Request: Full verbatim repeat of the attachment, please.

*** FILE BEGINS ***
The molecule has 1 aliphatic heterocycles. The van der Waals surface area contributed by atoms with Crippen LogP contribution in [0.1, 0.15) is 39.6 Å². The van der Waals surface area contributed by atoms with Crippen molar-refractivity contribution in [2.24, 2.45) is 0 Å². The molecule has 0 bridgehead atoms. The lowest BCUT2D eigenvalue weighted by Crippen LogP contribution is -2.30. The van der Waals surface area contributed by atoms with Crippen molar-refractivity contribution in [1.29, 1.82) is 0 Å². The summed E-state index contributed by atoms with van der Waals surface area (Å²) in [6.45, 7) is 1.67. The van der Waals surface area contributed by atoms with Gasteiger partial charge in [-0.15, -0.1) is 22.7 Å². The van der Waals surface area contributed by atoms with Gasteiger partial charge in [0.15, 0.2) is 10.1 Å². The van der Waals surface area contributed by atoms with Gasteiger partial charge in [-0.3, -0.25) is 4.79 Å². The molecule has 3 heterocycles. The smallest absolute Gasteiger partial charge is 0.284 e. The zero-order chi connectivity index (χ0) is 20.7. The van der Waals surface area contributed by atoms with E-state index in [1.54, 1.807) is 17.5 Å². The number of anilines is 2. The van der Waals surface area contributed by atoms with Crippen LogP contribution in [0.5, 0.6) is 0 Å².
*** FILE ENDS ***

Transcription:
The molecule has 1 aliphatic heterocycles. The van der Waals surface area contributed by atoms with Crippen LogP contribution in [0.1, 0.15) is 39.6 Å². The van der Waals surface area contributed by atoms with Crippen molar-refractivity contribution in [2.24, 2.45) is 0 Å². The molecule has 0 bridgehead atoms. The lowest BCUT2D eigenvalue weighted by Crippen LogP contribution is -2.30. The van der Waals surface area contributed by atoms with Crippen molar-refractivity contribution in [1.29, 1.82) is 0 Å². The summed E-state index contributed by atoms with van der Waals surface area (Å²) in [6.45, 7) is 1.67. The van der Waals surface area contributed by atoms with Gasteiger partial charge in [-0.15, -0.1) is 22.7 Å². The van der Waals surface area contributed by atoms with Gasteiger partial charge in [0.15, 0.2) is 10.1 Å². The van der Waals surface area contributed by atoms with Gasteiger partial charge in [-0.3, -0.25) is 4.79 Å². The molecule has 3 heterocycles. The smallest absolute Gasteiger partial charge is 0.284 e. The zero-order chi connectivity index (χ0) is 20.7. The van der Waals surface area contributed by atoms with E-state index in [1.54, 1.807) is 17.5 Å². The number of anilines is 2. The van der Waals surface area contributed by atoms with Crippen LogP contribution in [0.5, 0.6) is 0 Å².